Salt-concentrated liquid electrolytes: unique features and battery applications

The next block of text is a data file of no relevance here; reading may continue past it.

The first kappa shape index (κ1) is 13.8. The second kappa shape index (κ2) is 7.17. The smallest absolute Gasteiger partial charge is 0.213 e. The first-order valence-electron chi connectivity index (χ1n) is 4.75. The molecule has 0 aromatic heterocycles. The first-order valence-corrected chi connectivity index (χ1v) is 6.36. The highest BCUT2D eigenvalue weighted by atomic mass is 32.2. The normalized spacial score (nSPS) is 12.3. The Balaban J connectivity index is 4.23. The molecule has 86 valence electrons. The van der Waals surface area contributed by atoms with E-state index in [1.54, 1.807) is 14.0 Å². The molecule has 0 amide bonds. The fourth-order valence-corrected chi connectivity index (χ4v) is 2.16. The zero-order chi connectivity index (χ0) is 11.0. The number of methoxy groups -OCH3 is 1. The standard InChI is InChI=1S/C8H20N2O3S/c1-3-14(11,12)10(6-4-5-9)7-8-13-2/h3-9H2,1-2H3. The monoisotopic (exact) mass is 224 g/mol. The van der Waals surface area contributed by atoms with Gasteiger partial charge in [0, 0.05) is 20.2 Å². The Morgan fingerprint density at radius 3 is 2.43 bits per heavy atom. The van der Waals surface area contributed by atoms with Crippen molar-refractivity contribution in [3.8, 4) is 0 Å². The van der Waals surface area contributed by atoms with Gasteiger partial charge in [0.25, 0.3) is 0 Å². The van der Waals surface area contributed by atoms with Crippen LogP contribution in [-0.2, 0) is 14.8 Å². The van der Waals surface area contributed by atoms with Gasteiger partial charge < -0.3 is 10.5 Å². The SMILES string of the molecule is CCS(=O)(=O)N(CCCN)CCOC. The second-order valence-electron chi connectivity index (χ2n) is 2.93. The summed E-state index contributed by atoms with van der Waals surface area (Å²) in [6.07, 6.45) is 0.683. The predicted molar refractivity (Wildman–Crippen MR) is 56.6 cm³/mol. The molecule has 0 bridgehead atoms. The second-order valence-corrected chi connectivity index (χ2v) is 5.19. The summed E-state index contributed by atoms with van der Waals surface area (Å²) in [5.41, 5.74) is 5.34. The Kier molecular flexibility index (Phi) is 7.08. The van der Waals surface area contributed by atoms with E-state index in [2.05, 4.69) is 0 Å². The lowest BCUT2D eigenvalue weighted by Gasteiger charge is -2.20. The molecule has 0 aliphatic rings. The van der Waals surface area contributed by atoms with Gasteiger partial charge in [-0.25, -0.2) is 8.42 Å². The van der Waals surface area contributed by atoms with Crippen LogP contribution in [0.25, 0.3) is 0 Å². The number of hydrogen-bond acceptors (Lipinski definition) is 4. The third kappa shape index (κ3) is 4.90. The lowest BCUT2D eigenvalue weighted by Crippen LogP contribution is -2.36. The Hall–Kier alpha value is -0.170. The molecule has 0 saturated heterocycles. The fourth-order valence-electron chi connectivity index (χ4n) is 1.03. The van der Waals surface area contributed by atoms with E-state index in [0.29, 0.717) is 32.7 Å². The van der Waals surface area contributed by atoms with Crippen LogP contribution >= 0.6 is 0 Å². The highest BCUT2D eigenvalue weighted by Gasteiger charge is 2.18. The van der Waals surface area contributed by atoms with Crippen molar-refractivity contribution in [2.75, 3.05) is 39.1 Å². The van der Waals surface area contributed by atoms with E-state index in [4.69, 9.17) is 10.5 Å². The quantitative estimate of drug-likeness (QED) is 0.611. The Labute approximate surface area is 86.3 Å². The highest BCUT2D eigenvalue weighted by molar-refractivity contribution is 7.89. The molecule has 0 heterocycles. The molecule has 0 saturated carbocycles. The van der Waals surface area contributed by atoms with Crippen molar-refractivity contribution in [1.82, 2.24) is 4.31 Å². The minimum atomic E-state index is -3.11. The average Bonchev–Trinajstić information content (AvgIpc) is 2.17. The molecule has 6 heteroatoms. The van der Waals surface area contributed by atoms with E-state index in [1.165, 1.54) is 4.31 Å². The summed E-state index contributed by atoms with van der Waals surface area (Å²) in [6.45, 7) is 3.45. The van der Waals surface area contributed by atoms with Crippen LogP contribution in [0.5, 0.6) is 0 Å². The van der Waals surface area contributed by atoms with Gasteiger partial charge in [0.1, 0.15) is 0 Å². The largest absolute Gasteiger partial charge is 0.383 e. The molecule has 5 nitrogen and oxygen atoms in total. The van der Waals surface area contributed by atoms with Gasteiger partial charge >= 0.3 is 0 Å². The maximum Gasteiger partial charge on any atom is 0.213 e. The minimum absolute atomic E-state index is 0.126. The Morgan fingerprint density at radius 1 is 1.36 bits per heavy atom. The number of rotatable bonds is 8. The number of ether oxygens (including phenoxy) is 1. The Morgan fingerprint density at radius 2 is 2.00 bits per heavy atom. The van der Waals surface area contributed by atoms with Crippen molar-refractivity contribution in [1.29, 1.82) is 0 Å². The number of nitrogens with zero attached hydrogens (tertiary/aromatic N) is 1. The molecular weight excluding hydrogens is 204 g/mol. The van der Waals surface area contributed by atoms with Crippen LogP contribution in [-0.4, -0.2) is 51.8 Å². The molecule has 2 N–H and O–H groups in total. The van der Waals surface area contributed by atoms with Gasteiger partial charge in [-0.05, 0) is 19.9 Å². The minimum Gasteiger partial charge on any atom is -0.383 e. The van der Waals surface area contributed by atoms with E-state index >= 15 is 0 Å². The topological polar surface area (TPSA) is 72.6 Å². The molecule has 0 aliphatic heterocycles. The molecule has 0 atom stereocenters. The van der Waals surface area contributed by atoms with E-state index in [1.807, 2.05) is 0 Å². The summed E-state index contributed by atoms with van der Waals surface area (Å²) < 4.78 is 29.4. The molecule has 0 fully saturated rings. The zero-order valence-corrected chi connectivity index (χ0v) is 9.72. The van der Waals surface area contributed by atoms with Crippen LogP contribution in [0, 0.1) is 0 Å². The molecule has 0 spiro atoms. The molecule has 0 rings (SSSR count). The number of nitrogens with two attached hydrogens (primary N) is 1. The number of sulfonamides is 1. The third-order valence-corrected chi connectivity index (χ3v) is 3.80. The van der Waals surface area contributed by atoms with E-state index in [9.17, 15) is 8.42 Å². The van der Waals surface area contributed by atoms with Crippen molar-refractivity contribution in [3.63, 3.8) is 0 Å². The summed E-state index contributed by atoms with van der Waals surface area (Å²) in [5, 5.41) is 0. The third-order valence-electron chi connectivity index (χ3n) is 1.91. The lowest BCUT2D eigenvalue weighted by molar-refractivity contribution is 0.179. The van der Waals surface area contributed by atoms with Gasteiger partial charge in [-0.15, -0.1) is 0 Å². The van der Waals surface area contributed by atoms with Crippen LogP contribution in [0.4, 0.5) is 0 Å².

An ever-increasing demand for better batteries (with high voltage, high capacity, fast charging, and high safety) has set extraordinarily high standards for electrolyte materials, which are far beyond the realm of conventional nonaqueous electrolyte design based on 1 mol L-1 (M) LiPF6 and ethylene carbonate (EC). Generally, further increasing salt concentration over the conventional 1 M increases the viscosity and decreases the ionic conductivity, both of which are unfavorable for battery electrolytes in terms of reaction kinetics. However, various unusual functions have been recently discovered at high salt concentrations (over 3 M) (Fig. 1), including i) high reduction stability, ii) high oxidation stability, iii) fast electrode reactions, iv) high safety, v) wide liquidus temperature range, and vi) prevention of Al corrosion at high potentials, etc. As a result, concentrated nonaqueous and aqueous solutions are emerging as a new class of liquid electrolytes for advanced batteries. In this talk, I will introduce various unusual functions of concentrated electrolytes, which are not shared by conventional dilute electrolytes, discuss the mechanism from the viewpoint of their unique ion-solvent coordination structures, and present new electrolyte design strategies to advanced batteries.

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